Last Friday, together with colleagues from France and the Netherlands, we presented very interesting findings from a recently completed data collection initiative that aimed to measure success of ongoing judicial reforms in Georgia. It is obviously important to have a fair and independent judiciary in Georgia that can withstand influence from the government and other elites and at the same time protect rights of both the general public and businesses.
The first generation of GORBI colleagues have several funny and strange stories to tell their younger peers. One is about the presentation of similar surveys in 1999 among top Georgian government officials and the international community. This was the time when the World Bank and the USAID started assisting us in reforming, or to be more precise, in building the judiciary system. The World Bank commissioned a GORBI survey and among several components, the prevalence of corruption in the government sector was measured. The findings were met with great anger from the then prosecutor general who screamed at the presenter that “you deserve to be arrested, there is no way that our government is as corrupted as you are portraying.” But thanks to the presence of the international and diplomatic community at the conference, the presenter (Mr. Pachulia of GORBI) was “pardoned” and stayed free.
But much time has passed since then and the Georgian Judiciary has evolved to a different level. Those issues that we were studying two decades ago are now almost forgotten. For example, courts are located in proper offices, judges have decent salaries and few talks about corrupt practices. But this in no way means that the Georgian judiciary is now a role model. It still requires hard work, more targeted reforms and overall consensus among political elites, civil society and those who are tasked to deliver fair judgment.
In this column I will only focus on one key question – the population’s perception of the direction of reforms.
Source: IPSOS France, GORBI, Georgia Nationwide Survey, 2018 (n=2013 respondents)
Based on the population survey, over three out of five respondents have heard about the following reforms that took place in Georgia’s Judicial system since 2013: disciplinary liability of judges (68%), lifelong appointment of judges (65%), selection of judges (65%), jury trials (64%), and publicity of court hearings (61%). Out of those who have heard of at least one reform, 37% think that these reforms are moving the judicial system in the right direction, compared to 16% who think that these reforms are going in the wrong direction.
It is noteworthy that younger respondents are even more optimistic towards judicial reforms with 41% of those under 35 years old stating that these reforms are moving the judicial system in the right direction. Income also appears to be an important influencer of how people perceive judicial reforms, with affluent respondents perceiving these reforms more positively. Not surprisingly (especially for those readers who are familiar with the Georgian political landscape) party affiliation is an important indicator of how people view judicial reforms.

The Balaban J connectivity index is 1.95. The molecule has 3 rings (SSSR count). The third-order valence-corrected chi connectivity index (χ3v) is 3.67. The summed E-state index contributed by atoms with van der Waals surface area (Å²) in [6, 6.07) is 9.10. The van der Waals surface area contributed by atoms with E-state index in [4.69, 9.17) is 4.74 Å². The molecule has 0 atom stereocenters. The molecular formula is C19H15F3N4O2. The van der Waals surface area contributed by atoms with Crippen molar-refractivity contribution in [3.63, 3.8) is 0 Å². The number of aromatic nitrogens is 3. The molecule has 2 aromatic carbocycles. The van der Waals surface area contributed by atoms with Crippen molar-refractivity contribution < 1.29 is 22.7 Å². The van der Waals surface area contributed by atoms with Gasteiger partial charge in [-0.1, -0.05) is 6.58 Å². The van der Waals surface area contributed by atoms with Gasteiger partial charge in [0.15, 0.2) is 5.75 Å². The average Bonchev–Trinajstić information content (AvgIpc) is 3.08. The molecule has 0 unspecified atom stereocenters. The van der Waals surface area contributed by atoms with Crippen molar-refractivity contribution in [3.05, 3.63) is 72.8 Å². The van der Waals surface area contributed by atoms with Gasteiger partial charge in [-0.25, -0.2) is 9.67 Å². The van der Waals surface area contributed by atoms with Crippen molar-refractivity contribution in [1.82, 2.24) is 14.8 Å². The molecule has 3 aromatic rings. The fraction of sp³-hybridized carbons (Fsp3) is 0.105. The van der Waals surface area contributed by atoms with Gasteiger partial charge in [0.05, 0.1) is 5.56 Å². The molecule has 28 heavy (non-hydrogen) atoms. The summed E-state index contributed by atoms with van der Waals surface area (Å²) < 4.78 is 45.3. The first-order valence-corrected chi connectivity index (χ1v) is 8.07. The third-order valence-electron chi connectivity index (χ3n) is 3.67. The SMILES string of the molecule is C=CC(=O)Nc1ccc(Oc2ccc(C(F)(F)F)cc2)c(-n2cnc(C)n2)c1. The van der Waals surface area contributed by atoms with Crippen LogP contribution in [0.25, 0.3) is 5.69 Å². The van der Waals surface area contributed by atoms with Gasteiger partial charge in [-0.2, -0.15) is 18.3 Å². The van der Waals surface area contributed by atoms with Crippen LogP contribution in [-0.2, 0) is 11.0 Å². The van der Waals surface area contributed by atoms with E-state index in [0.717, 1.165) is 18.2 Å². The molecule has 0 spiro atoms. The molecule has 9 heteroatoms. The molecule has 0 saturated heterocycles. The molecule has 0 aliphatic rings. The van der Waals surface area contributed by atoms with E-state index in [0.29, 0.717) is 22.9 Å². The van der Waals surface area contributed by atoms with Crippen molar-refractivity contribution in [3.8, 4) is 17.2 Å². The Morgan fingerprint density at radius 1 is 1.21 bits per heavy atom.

72% of respondents who view themselves as supporters of Georgian Dream have indicated that these reforms are moving the judicial system in the right direction, compared to only 14% of respondents who view themselves as United National Movement supporters. Even though these numbers indicate that attitude towards these reforms are highly influenced by party affiliation, it should be noted that in general, a majority of population does not view itself as a supporter of any political party. Only 10% say that they are supporters of Georgian Dream and 6% state that they are supporters of the United National Movement.
The survey also demonstrated that 41% of the population agrees that all people are treated equally by the courts in Georgia. In addition, more than half of those surveyed (51%) highly rate the justice system in Georgia in terms of the independence of courts and judges.
It is interesting to note that the majority of the population (56%) think that judges in Georgia are in general tougher in their sentencing than the respondents would have been. This is very interesting when combined with the idea that the majority of the population (57%) also thinks that courts in Georgia are severe enough against the offender.
Overall, a majority of Georgians agree that the courts in Georgia are: slow (67%), expensive for common citizens (66%), severe enough against the offender (57%), respect the rights of victims (57%), modern (56%), fair (55%), respect the rights of offenders (55%), efficient (53%), trustworthy (52%) and democratic (50%).
NB. The survey on the assessment of judicial reforms in Georgia was conducted by a consortium including IPSOS France, Amicus Curiae, Prof. Jan van Dijk, and GORBI in 2018 on behalf of the Ministry of Justice of Georgia. The research covered only the first, second and third waves of judicial reforms, as well as reforms of the Juvenile Justice Code. It is also worth mentioning here that the current controversy regarding the appointment of some judges may have a negative impact on the general public’s perceptions if the data collection was conducted today.
GORBI is an exclusive member of the Gallup International research network and has more than two decades of experience in survey research (gorbi.com)